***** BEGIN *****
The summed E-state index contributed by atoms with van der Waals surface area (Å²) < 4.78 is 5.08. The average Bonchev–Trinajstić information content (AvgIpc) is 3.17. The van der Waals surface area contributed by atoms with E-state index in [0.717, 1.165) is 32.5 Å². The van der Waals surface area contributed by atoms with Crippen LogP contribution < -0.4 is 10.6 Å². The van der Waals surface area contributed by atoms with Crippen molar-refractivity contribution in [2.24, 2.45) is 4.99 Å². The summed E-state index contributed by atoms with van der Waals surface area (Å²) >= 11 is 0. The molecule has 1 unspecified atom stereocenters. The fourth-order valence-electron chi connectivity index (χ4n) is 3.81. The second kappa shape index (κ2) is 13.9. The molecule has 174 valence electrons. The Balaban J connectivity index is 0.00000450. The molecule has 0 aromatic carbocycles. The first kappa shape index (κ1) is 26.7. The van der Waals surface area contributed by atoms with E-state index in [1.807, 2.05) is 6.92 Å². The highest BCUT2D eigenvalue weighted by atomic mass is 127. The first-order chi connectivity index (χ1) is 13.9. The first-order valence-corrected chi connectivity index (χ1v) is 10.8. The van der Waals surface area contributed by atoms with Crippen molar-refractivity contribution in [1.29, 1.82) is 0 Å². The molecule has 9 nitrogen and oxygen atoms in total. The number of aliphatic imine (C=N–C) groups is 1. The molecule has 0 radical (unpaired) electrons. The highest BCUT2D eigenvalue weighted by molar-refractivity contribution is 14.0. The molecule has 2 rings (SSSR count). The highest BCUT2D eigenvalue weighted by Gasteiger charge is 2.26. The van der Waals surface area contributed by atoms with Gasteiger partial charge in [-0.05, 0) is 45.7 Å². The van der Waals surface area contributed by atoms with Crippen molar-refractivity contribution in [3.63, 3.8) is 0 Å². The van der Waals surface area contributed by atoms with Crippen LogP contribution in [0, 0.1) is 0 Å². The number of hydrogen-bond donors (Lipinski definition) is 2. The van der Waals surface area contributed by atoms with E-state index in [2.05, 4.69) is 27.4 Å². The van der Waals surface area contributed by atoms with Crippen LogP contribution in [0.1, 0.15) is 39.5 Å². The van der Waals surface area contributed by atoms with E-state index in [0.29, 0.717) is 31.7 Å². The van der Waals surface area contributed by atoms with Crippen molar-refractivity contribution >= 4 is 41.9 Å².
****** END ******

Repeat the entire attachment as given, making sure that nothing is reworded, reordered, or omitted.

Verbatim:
The summed E-state index contributed by atoms with van der Waals surface area (Å²) < 4.78 is 5.08. The average Bonchev–Trinajstić information content (AvgIpc) is 3.17. The van der Waals surface area contributed by atoms with E-state index in [0.717, 1.165) is 32.5 Å². The van der Waals surface area contributed by atoms with Crippen LogP contribution < -0.4 is 10.6 Å². The van der Waals surface area contributed by atoms with Crippen molar-refractivity contribution in [2.24, 2.45) is 4.99 Å². The summed E-state index contributed by atoms with van der Waals surface area (Å²) >= 11 is 0. The molecule has 1 unspecified atom stereocenters. The fourth-order valence-electron chi connectivity index (χ4n) is 3.81. The second kappa shape index (κ2) is 13.9. The molecule has 174 valence electrons. The Balaban J connectivity index is 0.00000450. The molecule has 0 aromatic carbocycles. The first kappa shape index (κ1) is 26.7. The van der Waals surface area contributed by atoms with E-state index in [1.807, 2.05) is 6.92 Å². The highest BCUT2D eigenvalue weighted by atomic mass is 127. The first-order chi connectivity index (χ1) is 13.9. The first-order valence-corrected chi connectivity index (χ1v) is 10.8. The van der Waals surface area contributed by atoms with Crippen molar-refractivity contribution in [1.29, 1.82) is 0 Å². The molecule has 9 nitrogen and oxygen atoms in total. The number of aliphatic imine (C=N–C) groups is 1. The molecule has 0 radical (unpaired) electrons. The highest BCUT2D eigenvalue weighted by molar-refractivity contribution is 14.0. The molecule has 2 rings (SSSR count). The highest BCUT2D eigenvalue weighted by Gasteiger charge is 2.26. The van der Waals surface area contributed by atoms with Gasteiger partial charge in [-0.05, 0) is 45.7 Å². The van der Waals surface area contributed by atoms with Crippen molar-refractivity contribution in [3.63, 3.8) is 0 Å². The van der Waals surface area contributed by atoms with Crippen LogP contribution in [0, 0.1) is 0 Å². The number of hydrogen-bond donors (Lipinski definition) is 2. The van der Waals surface area contributed by atoms with E-state index in [2.05, 4.69) is 27.4 Å². The van der Waals surface area contributed by atoms with Crippen LogP contribution in [0.1, 0.15) is 39.5 Å². The van der Waals surface area contributed by atoms with E-state index in [0.29, 0.717) is 31.7 Å². The van der Waals surface area contributed by atoms with Crippen molar-refractivity contribution >= 4 is 41.9 Å².